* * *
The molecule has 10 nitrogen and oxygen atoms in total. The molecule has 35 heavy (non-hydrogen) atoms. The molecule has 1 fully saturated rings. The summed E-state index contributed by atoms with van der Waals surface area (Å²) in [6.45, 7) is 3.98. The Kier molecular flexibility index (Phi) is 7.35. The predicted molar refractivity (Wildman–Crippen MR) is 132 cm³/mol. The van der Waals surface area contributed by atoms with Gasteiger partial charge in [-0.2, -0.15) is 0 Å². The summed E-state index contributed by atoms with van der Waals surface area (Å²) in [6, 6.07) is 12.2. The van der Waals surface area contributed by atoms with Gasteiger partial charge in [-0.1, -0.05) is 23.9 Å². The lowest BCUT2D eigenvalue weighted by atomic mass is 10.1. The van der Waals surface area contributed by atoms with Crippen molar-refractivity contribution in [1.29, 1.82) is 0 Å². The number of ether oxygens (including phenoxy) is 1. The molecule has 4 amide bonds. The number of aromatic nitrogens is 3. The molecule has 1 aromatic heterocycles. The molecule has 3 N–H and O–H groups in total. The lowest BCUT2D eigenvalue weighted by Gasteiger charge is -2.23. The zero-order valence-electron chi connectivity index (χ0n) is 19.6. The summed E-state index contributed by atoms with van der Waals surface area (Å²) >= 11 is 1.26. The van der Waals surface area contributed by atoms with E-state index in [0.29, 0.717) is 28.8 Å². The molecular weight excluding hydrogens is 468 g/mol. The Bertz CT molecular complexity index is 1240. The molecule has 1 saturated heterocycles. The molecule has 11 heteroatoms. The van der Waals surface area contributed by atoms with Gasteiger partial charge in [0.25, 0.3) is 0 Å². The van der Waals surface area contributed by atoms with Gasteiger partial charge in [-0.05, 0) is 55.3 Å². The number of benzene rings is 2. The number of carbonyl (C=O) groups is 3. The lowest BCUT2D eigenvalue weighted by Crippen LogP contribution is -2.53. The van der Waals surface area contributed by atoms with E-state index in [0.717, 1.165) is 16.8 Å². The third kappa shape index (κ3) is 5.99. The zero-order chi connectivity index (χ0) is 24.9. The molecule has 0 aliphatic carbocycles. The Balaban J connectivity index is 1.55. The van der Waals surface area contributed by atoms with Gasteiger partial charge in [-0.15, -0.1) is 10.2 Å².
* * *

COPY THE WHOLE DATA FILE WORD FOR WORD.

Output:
The molecule has 10 nitrogen and oxygen atoms in total. The molecule has 35 heavy (non-hydrogen) atoms. The molecule has 1 fully saturated rings. The summed E-state index contributed by atoms with van der Waals surface area (Å²) in [6.45, 7) is 3.98. The Kier molecular flexibility index (Phi) is 7.35. The predicted molar refractivity (Wildman–Crippen MR) is 132 cm³/mol. The van der Waals surface area contributed by atoms with Gasteiger partial charge in [-0.2, -0.15) is 0 Å². The summed E-state index contributed by atoms with van der Waals surface area (Å²) in [6, 6.07) is 12.2. The van der Waals surface area contributed by atoms with Gasteiger partial charge in [-0.1, -0.05) is 23.9 Å². The lowest BCUT2D eigenvalue weighted by atomic mass is 10.1. The van der Waals surface area contributed by atoms with Crippen molar-refractivity contribution in [1.29, 1.82) is 0 Å². The number of ether oxygens (including phenoxy) is 1. The molecule has 4 amide bonds. The number of aromatic nitrogens is 3. The molecule has 1 aromatic heterocycles. The molecule has 3 N–H and O–H groups in total. The lowest BCUT2D eigenvalue weighted by Gasteiger charge is -2.23. The zero-order valence-electron chi connectivity index (χ0n) is 19.6. The summed E-state index contributed by atoms with van der Waals surface area (Å²) >= 11 is 1.26. The van der Waals surface area contributed by atoms with E-state index in [0.29, 0.717) is 28.8 Å². The molecular weight excluding hydrogens is 468 g/mol. The Bertz CT molecular complexity index is 1240. The molecule has 1 saturated heterocycles. The molecule has 11 heteroatoms. The van der Waals surface area contributed by atoms with Gasteiger partial charge in [0.25, 0.3) is 0 Å². The van der Waals surface area contributed by atoms with Gasteiger partial charge in [-0.05, 0) is 55.3 Å². The number of benzene rings is 2. The number of carbonyl (C=O) groups is 3. The lowest BCUT2D eigenvalue weighted by Crippen LogP contribution is -2.53. The van der Waals surface area contributed by atoms with E-state index in [0.717, 1.165) is 16.8 Å². The third kappa shape index (κ3) is 5.99. The zero-order chi connectivity index (χ0) is 24.9. The molecule has 0 aliphatic carbocycles. The Balaban J connectivity index is 1.55. The van der Waals surface area contributed by atoms with Gasteiger partial charge in [-0.15, -0.1) is 10.2 Å².